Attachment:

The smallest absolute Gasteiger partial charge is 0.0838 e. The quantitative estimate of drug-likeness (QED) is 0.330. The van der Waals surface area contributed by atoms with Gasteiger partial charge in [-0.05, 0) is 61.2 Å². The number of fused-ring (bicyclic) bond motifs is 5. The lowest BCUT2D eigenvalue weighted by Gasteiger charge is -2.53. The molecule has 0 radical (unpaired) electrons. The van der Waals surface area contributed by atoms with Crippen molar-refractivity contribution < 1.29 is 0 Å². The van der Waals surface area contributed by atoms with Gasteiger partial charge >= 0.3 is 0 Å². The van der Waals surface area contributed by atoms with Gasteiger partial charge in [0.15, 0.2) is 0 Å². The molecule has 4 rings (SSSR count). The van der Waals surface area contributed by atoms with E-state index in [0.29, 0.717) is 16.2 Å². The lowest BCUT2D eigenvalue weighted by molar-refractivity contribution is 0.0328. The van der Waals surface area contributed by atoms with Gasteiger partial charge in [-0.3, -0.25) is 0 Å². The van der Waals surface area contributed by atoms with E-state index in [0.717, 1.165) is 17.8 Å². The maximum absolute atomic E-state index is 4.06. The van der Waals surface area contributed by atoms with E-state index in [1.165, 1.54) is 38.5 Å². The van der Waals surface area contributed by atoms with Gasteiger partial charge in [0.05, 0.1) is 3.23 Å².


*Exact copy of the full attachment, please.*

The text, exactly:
The smallest absolute Gasteiger partial charge is 0.0838 e. The quantitative estimate of drug-likeness (QED) is 0.330. The van der Waals surface area contributed by atoms with Gasteiger partial charge in [-0.05, 0) is 61.2 Å². The number of fused-ring (bicyclic) bond motifs is 5. The lowest BCUT2D eigenvalue weighted by Gasteiger charge is -2.53. The molecule has 0 radical (unpaired) electrons. The van der Waals surface area contributed by atoms with Crippen molar-refractivity contribution < 1.29 is 0 Å². The van der Waals surface area contributed by atoms with Gasteiger partial charge >= 0.3 is 0 Å². The van der Waals surface area contributed by atoms with Gasteiger partial charge in [0.15, 0.2) is 0 Å². The molecule has 4 rings (SSSR count). The van der Waals surface area contributed by atoms with E-state index in [0.29, 0.717) is 16.2 Å². The lowest BCUT2D eigenvalue weighted by molar-refractivity contribution is 0.0328. The van der Waals surface area contributed by atoms with Gasteiger partial charge in [-0.3, -0.25) is 0 Å². The van der Waals surface area contributed by atoms with E-state index in [0.717, 1.165) is 17.8 Å². The maximum absolute atomic E-state index is 4.06. The van der Waals surface area contributed by atoms with E-state index in [1.165, 1.54) is 38.5 Å². The van der Waals surface area contributed by atoms with Gasteiger partial charge in [0.05, 0.1) is 3.23 Å².